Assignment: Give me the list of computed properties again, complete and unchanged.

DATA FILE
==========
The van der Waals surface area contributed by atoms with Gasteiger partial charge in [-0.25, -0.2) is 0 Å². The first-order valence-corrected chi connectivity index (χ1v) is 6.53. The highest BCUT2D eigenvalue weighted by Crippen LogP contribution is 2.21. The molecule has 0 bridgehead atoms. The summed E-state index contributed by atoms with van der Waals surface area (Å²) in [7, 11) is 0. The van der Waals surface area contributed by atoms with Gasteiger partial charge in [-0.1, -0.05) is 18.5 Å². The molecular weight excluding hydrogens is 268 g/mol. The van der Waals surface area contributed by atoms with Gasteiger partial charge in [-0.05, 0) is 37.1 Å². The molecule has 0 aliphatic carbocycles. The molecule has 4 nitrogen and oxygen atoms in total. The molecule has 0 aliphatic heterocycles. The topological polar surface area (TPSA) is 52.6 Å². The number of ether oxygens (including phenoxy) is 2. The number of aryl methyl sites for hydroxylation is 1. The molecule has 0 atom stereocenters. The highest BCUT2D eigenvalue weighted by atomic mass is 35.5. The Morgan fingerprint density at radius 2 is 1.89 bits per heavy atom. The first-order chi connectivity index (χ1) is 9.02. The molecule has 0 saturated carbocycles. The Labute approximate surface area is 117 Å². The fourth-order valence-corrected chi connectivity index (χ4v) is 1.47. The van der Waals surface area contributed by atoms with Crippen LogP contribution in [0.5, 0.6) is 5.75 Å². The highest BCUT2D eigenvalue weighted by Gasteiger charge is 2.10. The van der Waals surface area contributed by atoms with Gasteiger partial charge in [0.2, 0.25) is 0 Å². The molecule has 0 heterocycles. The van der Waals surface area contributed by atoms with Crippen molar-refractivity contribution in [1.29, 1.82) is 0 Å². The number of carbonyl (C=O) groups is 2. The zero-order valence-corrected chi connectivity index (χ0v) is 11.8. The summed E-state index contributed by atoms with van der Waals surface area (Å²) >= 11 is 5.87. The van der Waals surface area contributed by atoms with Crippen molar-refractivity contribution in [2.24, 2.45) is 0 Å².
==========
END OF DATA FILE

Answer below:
The van der Waals surface area contributed by atoms with Gasteiger partial charge in [-0.25, -0.2) is 0 Å². The first-order valence-corrected chi connectivity index (χ1v) is 6.53. The highest BCUT2D eigenvalue weighted by Crippen LogP contribution is 2.21. The molecule has 0 bridgehead atoms. The summed E-state index contributed by atoms with van der Waals surface area (Å²) in [7, 11) is 0. The van der Waals surface area contributed by atoms with Gasteiger partial charge in [-0.1, -0.05) is 18.5 Å². The molecular weight excluding hydrogens is 268 g/mol. The van der Waals surface area contributed by atoms with Gasteiger partial charge in [-0.05, 0) is 37.1 Å². The molecule has 0 aliphatic carbocycles. The molecule has 4 nitrogen and oxygen atoms in total. The molecule has 0 aliphatic heterocycles. The topological polar surface area (TPSA) is 52.6 Å². The number of ether oxygens (including phenoxy) is 2. The number of aryl methyl sites for hydroxylation is 1. The molecule has 0 atom stereocenters. The highest BCUT2D eigenvalue weighted by atomic mass is 35.5. The Morgan fingerprint density at radius 2 is 1.89 bits per heavy atom. The first-order chi connectivity index (χ1) is 9.02. The molecule has 0 saturated carbocycles. The Labute approximate surface area is 117 Å². The fourth-order valence-corrected chi connectivity index (χ4v) is 1.47. The van der Waals surface area contributed by atoms with Crippen LogP contribution in [0.5, 0.6) is 5.75 Å². The highest BCUT2D eigenvalue weighted by Gasteiger charge is 2.10. The van der Waals surface area contributed by atoms with Gasteiger partial charge in [0.2, 0.25) is 0 Å². The molecule has 0 heterocycles. The van der Waals surface area contributed by atoms with Crippen molar-refractivity contribution in [1.29, 1.82) is 0 Å². The number of carbonyl (C=O) groups is 2. The zero-order valence-corrected chi connectivity index (χ0v) is 11.8. The summed E-state index contributed by atoms with van der Waals surface area (Å²) >= 11 is 5.87. The van der Waals surface area contributed by atoms with Crippen molar-refractivity contribution in [2.24, 2.45) is 0 Å².